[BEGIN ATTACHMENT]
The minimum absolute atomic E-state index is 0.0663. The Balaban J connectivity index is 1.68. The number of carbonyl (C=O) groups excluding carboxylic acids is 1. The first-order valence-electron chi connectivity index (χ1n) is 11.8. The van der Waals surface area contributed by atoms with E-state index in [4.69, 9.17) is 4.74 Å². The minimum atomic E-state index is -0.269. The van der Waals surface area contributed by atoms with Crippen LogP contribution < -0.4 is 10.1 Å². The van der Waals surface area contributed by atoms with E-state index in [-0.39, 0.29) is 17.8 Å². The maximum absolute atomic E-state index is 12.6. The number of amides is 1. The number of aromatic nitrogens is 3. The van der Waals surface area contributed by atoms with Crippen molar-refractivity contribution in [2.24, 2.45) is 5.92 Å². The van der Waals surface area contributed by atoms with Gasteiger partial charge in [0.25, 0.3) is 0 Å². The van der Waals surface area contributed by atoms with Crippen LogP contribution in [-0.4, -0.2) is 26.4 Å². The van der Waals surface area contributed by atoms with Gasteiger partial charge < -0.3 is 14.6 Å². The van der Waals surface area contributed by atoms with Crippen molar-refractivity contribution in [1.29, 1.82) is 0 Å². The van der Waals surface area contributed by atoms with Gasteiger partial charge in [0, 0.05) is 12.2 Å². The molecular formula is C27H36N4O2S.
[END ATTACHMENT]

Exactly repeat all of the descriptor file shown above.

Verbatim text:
The minimum absolute atomic E-state index is 0.0663. The Balaban J connectivity index is 1.68. The number of carbonyl (C=O) groups excluding carboxylic acids is 1. The first-order valence-electron chi connectivity index (χ1n) is 11.8. The van der Waals surface area contributed by atoms with E-state index in [4.69, 9.17) is 4.74 Å². The minimum atomic E-state index is -0.269. The van der Waals surface area contributed by atoms with Crippen LogP contribution < -0.4 is 10.1 Å². The van der Waals surface area contributed by atoms with E-state index in [-0.39, 0.29) is 17.8 Å². The maximum absolute atomic E-state index is 12.6. The number of amides is 1. The number of aromatic nitrogens is 3. The van der Waals surface area contributed by atoms with Crippen molar-refractivity contribution in [2.24, 2.45) is 5.92 Å². The van der Waals surface area contributed by atoms with Gasteiger partial charge in [0.25, 0.3) is 0 Å². The van der Waals surface area contributed by atoms with Crippen LogP contribution in [-0.4, -0.2) is 26.4 Å². The van der Waals surface area contributed by atoms with Gasteiger partial charge < -0.3 is 14.6 Å². The van der Waals surface area contributed by atoms with Crippen molar-refractivity contribution in [1.29, 1.82) is 0 Å². The van der Waals surface area contributed by atoms with Gasteiger partial charge in [0, 0.05) is 12.2 Å². The molecular formula is C27H36N4O2S.